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Linux Window Managers

You may click on any of the screenshots below to see it at full size (800 x 600).

The picture below shows the Lesstif window manager, modeled on the Motif window manager. The objects at the lower right form the workspace manager. The workspace manager controls the virtual desktop, which effectively gives you access to a desktop area larger than your screen.
  screen shot
This is the AfterStep window manager, modeled on the NeXTStep system. The stack of icons at the right is the wharf, which serves, among other things, as an application launcher. The workspace manager is at the upper right.
AfterStep screen shot
Finally, here is the fvwm95 window manager, which has been set up to look and work very much like a windowing system from a large corporation in Redmond, Washington, USA. The biggest problem is that it works very much like the other system, not exactly like it. For example, note the horizontal bar at the bottom of the screen that shows which applications are currently in use. In the original system it is trivial to move it "below the screen" to see windows behind it. In Linux, moving the bar away is done in a radically different way which is not at all obvious to someone used to the original.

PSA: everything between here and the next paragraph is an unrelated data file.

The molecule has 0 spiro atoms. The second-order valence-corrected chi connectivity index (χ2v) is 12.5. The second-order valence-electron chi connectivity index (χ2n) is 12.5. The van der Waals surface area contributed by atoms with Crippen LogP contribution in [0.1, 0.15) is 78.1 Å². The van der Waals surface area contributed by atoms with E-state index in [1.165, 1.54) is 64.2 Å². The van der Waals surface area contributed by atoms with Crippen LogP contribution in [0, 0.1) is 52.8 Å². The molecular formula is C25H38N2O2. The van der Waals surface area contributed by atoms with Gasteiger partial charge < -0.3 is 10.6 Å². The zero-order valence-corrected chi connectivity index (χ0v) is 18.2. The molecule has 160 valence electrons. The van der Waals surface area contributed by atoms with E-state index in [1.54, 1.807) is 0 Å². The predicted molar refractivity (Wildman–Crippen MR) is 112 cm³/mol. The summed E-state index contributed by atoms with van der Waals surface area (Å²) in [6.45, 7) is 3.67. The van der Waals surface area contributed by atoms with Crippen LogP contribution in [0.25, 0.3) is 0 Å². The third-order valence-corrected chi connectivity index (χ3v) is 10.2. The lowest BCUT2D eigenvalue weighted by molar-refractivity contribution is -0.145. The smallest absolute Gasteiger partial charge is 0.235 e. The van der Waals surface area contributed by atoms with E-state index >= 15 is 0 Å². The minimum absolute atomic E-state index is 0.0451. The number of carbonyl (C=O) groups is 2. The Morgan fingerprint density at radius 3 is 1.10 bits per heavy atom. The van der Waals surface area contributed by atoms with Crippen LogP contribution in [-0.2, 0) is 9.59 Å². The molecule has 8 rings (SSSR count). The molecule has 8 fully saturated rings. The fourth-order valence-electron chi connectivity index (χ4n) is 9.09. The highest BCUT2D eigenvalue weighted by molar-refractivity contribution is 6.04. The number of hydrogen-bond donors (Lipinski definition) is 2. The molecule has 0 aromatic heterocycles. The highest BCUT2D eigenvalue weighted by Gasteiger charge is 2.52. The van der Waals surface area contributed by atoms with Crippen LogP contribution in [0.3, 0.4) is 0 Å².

This sort of interface is a really bad idea. Some things work the same, others work a bit differently, and others seem not to work at all. This can lead to confusion and frustration. It's like being in a science-fiction parallel universe where traffic lights are orange-yellow-blue instead of red-yellow-green, and Whitcomb Judson and Gideon Sundback never got around to inventing the zipper.
fvwm95 screen shot

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